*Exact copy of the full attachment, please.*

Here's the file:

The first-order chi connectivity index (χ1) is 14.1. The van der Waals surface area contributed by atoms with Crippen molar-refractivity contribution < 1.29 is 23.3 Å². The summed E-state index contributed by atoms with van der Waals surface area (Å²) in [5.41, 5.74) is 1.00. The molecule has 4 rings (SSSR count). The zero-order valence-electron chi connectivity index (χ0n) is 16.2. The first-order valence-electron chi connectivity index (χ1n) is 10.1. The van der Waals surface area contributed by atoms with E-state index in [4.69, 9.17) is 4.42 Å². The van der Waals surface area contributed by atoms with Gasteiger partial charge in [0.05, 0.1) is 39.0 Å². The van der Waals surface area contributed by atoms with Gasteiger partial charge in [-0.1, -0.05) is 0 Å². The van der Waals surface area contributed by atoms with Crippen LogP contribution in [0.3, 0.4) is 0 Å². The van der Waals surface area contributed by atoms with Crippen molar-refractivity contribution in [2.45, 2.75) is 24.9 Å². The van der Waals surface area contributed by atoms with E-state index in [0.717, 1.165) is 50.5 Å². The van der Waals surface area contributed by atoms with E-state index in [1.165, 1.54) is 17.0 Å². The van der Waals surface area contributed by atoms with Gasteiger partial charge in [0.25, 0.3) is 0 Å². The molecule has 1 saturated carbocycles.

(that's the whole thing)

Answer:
The first-order chi connectivity index (χ1) is 14.1. The van der Waals surface area contributed by atoms with Crippen molar-refractivity contribution < 1.29 is 23.3 Å². The summed E-state index contributed by atoms with van der Waals surface area (Å²) in [5.41, 5.74) is 1.00. The molecule has 4 rings (SSSR count). The zero-order valence-electron chi connectivity index (χ0n) is 16.2. The first-order valence-electron chi connectivity index (χ1n) is 10.1. The van der Waals surface area contributed by atoms with E-state index in [4.69, 9.17) is 4.42 Å². The van der Waals surface area contributed by atoms with Gasteiger partial charge in [0.05, 0.1) is 39.0 Å². The van der Waals surface area contributed by atoms with Gasteiger partial charge in [-0.1, -0.05) is 0 Å². The van der Waals surface area contributed by atoms with Crippen LogP contribution in [0.3, 0.4) is 0 Å². The van der Waals surface area contributed by atoms with Crippen molar-refractivity contribution in [2.45, 2.75) is 24.9 Å². The van der Waals surface area contributed by atoms with E-state index in [0.717, 1.165) is 50.5 Å². The van der Waals surface area contributed by atoms with E-state index in [1.165, 1.54) is 17.0 Å². The van der Waals surface area contributed by atoms with Gasteiger partial charge in [0.25, 0.3) is 0 Å². The molecule has 1 saturated carbocycles.